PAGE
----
Japan has expanded its coronavirus state of emergency for a second week in a row, adding eight more prefectures as a surge in infections fuelled by the Delta variant strains the country’s healthcare system.
The government last week extended the state of emergency until September 12 and expanded the areas covered to 13 prefectures from six including Tokyo.
With four new prefectures added to a separate “quasi-emergency” status, 33 of Japan’s 47 prefectures are now under some type of emergency measures.
Eight prefectures were upgraded from quasi-emergency status to a full emergency.
They include Hokkaido and Miyagi in the north, Aichi and Gifu in central Japan, and Hiroshima and Okayama in the west.
Japan’s state of emergency relies on requirements for eateries to close at 8pm and not serve alcohol, but the measures are increasingly defied.
Unenforceable social distancing and homeworking requests for the public and their employers are also largely ignored due to growing complacency.
The Japanese capital has been under the emergency since July 12, but new daily cases have increased more than tenfold since then to about 5,000 in Tokyo and 25,000 nationwide.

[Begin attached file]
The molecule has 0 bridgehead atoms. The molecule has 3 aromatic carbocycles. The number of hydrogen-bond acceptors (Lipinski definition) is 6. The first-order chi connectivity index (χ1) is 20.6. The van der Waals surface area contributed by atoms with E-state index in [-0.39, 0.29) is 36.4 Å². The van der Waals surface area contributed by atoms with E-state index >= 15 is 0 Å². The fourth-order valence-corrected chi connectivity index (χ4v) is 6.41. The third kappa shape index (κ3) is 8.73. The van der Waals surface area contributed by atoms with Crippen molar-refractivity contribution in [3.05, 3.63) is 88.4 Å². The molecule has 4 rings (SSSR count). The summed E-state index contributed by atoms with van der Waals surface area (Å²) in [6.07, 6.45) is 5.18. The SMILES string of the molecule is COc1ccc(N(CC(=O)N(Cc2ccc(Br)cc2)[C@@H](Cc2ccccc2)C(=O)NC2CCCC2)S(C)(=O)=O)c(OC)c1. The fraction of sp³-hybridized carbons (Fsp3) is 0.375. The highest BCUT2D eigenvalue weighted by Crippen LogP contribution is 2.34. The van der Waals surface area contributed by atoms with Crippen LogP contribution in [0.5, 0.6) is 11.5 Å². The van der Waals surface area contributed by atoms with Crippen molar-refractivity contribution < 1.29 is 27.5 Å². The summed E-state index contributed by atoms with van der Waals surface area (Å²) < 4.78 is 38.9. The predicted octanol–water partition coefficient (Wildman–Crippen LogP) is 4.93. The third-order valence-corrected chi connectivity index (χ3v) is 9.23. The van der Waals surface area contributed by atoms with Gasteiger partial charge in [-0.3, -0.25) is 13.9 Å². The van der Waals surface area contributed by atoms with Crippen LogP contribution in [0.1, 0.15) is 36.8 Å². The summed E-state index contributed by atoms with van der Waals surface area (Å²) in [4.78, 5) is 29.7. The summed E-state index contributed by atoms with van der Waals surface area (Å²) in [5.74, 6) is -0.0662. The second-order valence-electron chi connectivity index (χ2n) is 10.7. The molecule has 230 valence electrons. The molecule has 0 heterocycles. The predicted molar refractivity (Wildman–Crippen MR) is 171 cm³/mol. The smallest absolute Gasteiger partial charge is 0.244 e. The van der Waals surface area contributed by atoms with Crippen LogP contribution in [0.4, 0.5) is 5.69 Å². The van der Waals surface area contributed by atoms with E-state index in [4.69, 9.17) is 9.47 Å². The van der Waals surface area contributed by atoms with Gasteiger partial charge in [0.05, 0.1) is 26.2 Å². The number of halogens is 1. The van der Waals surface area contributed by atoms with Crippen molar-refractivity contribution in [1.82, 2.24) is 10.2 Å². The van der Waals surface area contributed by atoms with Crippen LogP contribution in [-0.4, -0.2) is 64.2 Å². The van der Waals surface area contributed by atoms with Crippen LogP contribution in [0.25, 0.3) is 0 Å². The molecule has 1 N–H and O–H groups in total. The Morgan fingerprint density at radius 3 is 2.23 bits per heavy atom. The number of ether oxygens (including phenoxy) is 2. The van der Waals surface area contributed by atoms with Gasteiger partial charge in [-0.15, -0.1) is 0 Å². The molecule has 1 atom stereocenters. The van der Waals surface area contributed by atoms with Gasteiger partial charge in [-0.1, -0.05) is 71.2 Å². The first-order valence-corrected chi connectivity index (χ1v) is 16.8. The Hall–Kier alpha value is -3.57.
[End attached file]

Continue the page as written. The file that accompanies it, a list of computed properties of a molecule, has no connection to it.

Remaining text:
Hospital beds are quickly filling and many people must now recover at home, including some who require supplemental oxygen.
More than 35,000 patients in Tokyo are recovering at home, about one-third of them unable to find a hospital or hotel vacancies immediately.
Only a small percentage of hospitals are taking coronavirus patients, either for financial reasons or because they lack the capability to treat the infections, experts say.
Japan has weathered the pandemic better than many other countries, with around 15,600 deaths nationwide since the start, but its vaccination efforts lag behind other wealthy nations.
About 40% of the population has been fully vaccinated, mainly elderly people.
Economy and fiscal policy minister Yasutoshi Nishimura, also in charge of the Covid-19 measures, said infections are spreading among those in their 20s to 50s who are largely unvaccinated.
He urged them to take extra caution.
“Just imagine you may be the one getting infected tomorrow,” he said.
Rising infections among schoolchildren and teenagers could accelerate the surge as they begin returning to school after the summer holiday, said top government medical adviser Dr Shigeru Omi.
He proposed schools curtail activity and urged high schools and colleges to return to online classes.
“Infections in Tokyo are showing no signs of slowing, and the severely tight medical systems will continue for a while,” Dr Omi told a parliamentary session.
The government has faced criticism for holding this summer’s Tokyo Olympics and Paralympics despite strong opposition from the public.
Officials deny any direct link between the Games and the spike in infections.